Show Summary Details
Page of

The contribution of art therapy to palliative medicine 

The contribution of art therapy to palliative medicine
Chapter:
The contribution of art therapy to palliative medicine
Author(s):

Michèle J.M. Wood

DOI:
10.1093/med/9780199656097.003.0411
Page of

PRINTED FROM OXFORD MEDICINE ONLINE (www.oxfordmedicine.com). © Oxford University Press, 2021. All Rights Reserved. Under the terms of the licence agreement, an individual user may print out a PDF of a single chapter of a title in Oxford Medicine Online for personal use (for details see Privacy Policy and Legal Notice).

date: 07 May 2021

In the United Kingdom, and several other European countries, Canada, Australia, and the United States, art therapy is a state-registered health-care profession and its practitioners complete a postgraduate training for 2 years full-time or equivalent. The training encompasses models of psychotherapy, psychiatry, psychology, and the role and function of aesthetics and creativity in health care. Art therapy training consists of three core elements: the theoretical underpinnings of the practice, experiential engagement in artistic and interpersonal activities (so that trainees develop their capacity for self-reflection and insight and continue to engage in their own art-making) and clinical placements. Clinical placements are central to the training of art therapists, and in this way practitioners also learn about the roles of other health professionals, the function of interdisciplinary teamwork, and art therapy’s contribution to this. Professional registration of art therapists ensures that practitioners continue to maintain the standards of proficiency and professional practice established on qualification. In the United Kingdom, art therapy had its beginnings in the tuberculosis sanatoria of the 1940s but quickly developed within psychiatric and educational settings. Integrated with other care, it has since been widely incorporated into the fields of mental health and learning disabilities. However, there is a growing interest in art therapy with the medically and terminally ill. One recent survey in the UK found over 50% of art therapists in adult cancer care working with people in the palliative phase.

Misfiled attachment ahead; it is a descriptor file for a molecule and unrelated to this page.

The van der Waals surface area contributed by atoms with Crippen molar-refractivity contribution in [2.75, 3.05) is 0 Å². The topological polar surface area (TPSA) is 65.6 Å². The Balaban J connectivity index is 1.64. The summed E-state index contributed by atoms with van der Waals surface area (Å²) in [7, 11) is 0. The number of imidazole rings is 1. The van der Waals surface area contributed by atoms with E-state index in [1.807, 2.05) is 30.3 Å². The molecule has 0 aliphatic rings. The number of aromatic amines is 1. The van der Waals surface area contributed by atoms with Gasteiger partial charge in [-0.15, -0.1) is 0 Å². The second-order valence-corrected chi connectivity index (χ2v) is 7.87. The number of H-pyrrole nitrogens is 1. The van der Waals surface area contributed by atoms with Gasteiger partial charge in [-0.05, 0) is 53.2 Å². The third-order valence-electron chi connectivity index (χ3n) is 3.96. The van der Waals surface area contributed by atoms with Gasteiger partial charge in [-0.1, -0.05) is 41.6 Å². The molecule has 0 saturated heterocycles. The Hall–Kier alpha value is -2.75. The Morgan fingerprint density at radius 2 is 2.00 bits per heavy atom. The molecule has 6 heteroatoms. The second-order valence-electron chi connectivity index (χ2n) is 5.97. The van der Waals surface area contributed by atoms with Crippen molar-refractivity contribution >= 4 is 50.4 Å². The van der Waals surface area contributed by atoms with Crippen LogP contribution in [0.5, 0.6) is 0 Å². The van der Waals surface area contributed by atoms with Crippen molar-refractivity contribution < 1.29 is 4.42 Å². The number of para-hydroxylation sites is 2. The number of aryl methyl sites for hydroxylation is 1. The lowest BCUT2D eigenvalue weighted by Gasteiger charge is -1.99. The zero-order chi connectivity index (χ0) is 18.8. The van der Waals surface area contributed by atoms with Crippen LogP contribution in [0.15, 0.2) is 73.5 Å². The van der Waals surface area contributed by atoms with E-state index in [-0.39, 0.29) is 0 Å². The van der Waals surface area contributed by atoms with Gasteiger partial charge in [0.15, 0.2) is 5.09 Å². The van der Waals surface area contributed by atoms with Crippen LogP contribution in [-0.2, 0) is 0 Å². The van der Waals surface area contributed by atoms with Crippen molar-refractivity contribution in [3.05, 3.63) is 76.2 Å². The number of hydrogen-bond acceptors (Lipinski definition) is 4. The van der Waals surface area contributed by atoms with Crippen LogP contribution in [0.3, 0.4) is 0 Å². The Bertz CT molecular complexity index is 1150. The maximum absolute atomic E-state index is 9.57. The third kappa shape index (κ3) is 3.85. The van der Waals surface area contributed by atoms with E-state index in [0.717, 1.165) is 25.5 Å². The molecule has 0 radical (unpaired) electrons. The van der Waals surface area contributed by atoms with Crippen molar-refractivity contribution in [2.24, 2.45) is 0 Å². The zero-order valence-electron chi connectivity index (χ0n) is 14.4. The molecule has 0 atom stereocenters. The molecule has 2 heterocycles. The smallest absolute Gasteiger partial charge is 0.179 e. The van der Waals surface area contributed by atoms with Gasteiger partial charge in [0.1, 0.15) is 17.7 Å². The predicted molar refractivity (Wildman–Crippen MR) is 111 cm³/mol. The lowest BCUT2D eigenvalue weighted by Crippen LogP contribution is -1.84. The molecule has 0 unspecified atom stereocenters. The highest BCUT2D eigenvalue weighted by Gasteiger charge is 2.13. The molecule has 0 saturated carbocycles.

Access to the complete content on Oxford Medicine Online requires a subscription or purchase. Public users are able to search the site and view the abstracts for each book and chapter without a subscription.

Please subscribe or login to access full text content.

If you have purchased a print title that contains an access token, please see the token for information about how to register your code.

For questions on access or troubleshooting, please check our FAQs, and if you can't find the answer there, please contact us.